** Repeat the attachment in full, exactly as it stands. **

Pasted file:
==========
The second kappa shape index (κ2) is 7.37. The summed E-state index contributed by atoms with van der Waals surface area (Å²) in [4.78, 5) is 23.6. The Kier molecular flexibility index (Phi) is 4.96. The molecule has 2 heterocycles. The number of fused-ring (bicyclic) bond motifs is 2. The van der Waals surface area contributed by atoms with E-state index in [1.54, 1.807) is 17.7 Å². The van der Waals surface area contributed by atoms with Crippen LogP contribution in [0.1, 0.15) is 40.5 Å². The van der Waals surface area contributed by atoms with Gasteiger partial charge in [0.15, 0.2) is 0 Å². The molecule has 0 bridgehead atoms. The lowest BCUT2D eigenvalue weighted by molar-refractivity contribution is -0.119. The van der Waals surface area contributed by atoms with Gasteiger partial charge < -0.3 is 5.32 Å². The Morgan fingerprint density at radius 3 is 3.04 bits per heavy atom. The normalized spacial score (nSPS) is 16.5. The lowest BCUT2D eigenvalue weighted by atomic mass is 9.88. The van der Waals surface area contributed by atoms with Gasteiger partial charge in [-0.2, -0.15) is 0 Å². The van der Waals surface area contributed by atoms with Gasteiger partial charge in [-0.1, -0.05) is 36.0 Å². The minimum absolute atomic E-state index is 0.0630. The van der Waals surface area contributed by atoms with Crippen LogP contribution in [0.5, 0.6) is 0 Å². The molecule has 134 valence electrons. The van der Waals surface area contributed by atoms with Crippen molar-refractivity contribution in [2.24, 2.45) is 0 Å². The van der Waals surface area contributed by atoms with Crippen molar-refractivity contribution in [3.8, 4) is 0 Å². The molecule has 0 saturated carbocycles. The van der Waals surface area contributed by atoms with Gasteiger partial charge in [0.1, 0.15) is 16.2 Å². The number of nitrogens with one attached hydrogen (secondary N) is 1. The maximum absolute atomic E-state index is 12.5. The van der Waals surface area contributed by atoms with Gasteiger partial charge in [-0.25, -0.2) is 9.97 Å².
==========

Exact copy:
The second kappa shape index (κ2) is 7.37. The summed E-state index contributed by atoms with van der Waals surface area (Å²) in [4.78, 5) is 23.6. The Kier molecular flexibility index (Phi) is 4.96. The molecule has 2 heterocycles. The number of fused-ring (bicyclic) bond motifs is 2. The van der Waals surface area contributed by atoms with E-state index in [1.54, 1.807) is 17.7 Å². The van der Waals surface area contributed by atoms with Crippen LogP contribution in [0.1, 0.15) is 40.5 Å². The van der Waals surface area contributed by atoms with Gasteiger partial charge in [0.15, 0.2) is 0 Å². The molecule has 0 bridgehead atoms. The lowest BCUT2D eigenvalue weighted by molar-refractivity contribution is -0.119. The van der Waals surface area contributed by atoms with Gasteiger partial charge < -0.3 is 5.32 Å². The Morgan fingerprint density at radius 3 is 3.04 bits per heavy atom. The normalized spacial score (nSPS) is 16.5. The lowest BCUT2D eigenvalue weighted by atomic mass is 9.88. The van der Waals surface area contributed by atoms with Gasteiger partial charge in [-0.2, -0.15) is 0 Å². The van der Waals surface area contributed by atoms with Gasteiger partial charge in [-0.1, -0.05) is 36.0 Å². The minimum absolute atomic E-state index is 0.0630. The van der Waals surface area contributed by atoms with Crippen LogP contribution in [0.5, 0.6) is 0 Å². The molecule has 134 valence electrons. The van der Waals surface area contributed by atoms with Crippen molar-refractivity contribution in [2.24, 2.45) is 0 Å². The van der Waals surface area contributed by atoms with Crippen molar-refractivity contribution in [3.8, 4) is 0 Å². The molecule has 0 saturated carbocycles. The van der Waals surface area contributed by atoms with Gasteiger partial charge in [0.1, 0.15) is 16.2 Å². The number of nitrogens with one attached hydrogen (secondary N) is 1. The maximum absolute atomic E-state index is 12.5. The van der Waals surface area contributed by atoms with Gasteiger partial charge in [-0.25, -0.2) is 9.97 Å².